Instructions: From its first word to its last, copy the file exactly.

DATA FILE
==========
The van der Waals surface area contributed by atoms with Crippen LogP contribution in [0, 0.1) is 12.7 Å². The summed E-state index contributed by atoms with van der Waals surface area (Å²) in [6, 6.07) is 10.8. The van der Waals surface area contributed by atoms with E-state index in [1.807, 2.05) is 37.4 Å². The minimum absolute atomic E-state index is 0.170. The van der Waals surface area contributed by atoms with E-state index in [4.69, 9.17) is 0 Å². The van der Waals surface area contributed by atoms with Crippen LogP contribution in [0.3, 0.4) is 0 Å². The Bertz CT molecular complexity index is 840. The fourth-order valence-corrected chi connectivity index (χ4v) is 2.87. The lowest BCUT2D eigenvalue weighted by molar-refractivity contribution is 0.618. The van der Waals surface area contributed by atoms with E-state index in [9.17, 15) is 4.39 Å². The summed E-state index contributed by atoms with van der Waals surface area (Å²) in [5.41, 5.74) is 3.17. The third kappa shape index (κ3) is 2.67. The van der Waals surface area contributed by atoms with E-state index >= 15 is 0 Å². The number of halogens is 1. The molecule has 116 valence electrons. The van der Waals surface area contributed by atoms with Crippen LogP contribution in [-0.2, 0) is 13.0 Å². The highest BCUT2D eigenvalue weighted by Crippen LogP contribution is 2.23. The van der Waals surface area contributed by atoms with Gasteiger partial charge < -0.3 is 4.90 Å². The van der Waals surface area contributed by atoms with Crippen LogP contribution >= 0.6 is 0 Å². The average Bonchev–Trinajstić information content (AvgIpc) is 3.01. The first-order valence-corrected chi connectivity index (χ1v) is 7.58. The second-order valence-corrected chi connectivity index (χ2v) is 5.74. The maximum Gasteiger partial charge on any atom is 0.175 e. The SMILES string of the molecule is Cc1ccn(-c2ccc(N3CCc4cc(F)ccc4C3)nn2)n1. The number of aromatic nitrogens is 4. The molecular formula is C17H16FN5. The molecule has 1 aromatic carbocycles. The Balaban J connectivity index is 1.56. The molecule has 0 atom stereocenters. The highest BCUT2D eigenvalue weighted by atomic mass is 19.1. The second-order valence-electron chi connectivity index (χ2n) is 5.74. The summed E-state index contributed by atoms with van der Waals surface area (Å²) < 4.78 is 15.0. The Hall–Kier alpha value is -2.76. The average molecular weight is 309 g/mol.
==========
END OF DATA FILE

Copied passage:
The van der Waals surface area contributed by atoms with Crippen LogP contribution in [0, 0.1) is 12.7 Å². The summed E-state index contributed by atoms with van der Waals surface area (Å²) in [6, 6.07) is 10.8. The van der Waals surface area contributed by atoms with E-state index in [1.807, 2.05) is 37.4 Å². The minimum absolute atomic E-state index is 0.170. The van der Waals surface area contributed by atoms with E-state index in [4.69, 9.17) is 0 Å². The van der Waals surface area contributed by atoms with Crippen LogP contribution in [0.3, 0.4) is 0 Å². The Bertz CT molecular complexity index is 840. The fourth-order valence-corrected chi connectivity index (χ4v) is 2.87. The lowest BCUT2D eigenvalue weighted by molar-refractivity contribution is 0.618. The van der Waals surface area contributed by atoms with E-state index in [9.17, 15) is 4.39 Å². The summed E-state index contributed by atoms with van der Waals surface area (Å²) in [5.41, 5.74) is 3.17. The third kappa shape index (κ3) is 2.67. The van der Waals surface area contributed by atoms with E-state index >= 15 is 0 Å². The number of halogens is 1. The molecule has 116 valence electrons. The van der Waals surface area contributed by atoms with Crippen LogP contribution in [-0.2, 0) is 13.0 Å². The highest BCUT2D eigenvalue weighted by Crippen LogP contribution is 2.23. The van der Waals surface area contributed by atoms with Gasteiger partial charge < -0.3 is 4.90 Å². The van der Waals surface area contributed by atoms with Crippen LogP contribution >= 0.6 is 0 Å². The average Bonchev–Trinajstić information content (AvgIpc) is 3.01. The first-order valence-corrected chi connectivity index (χ1v) is 7.58. The second-order valence-corrected chi connectivity index (χ2v) is 5.74. The maximum Gasteiger partial charge on any atom is 0.175 e. The SMILES string of the molecule is Cc1ccn(-c2ccc(N3CCc4cc(F)ccc4C3)nn2)n1. The number of aromatic nitrogens is 4. The molecular formula is C17H16FN5. The molecule has 1 aromatic carbocycles. The Balaban J connectivity index is 1.56. The molecule has 0 atom stereocenters. The highest BCUT2D eigenvalue weighted by atomic mass is 19.1. The second-order valence-electron chi connectivity index (χ2n) is 5.74. The summed E-state index contributed by atoms with van der Waals surface area (Å²) < 4.78 is 15.0. The Hall–Kier alpha value is -2.76. The average molecular weight is 309 g/mol.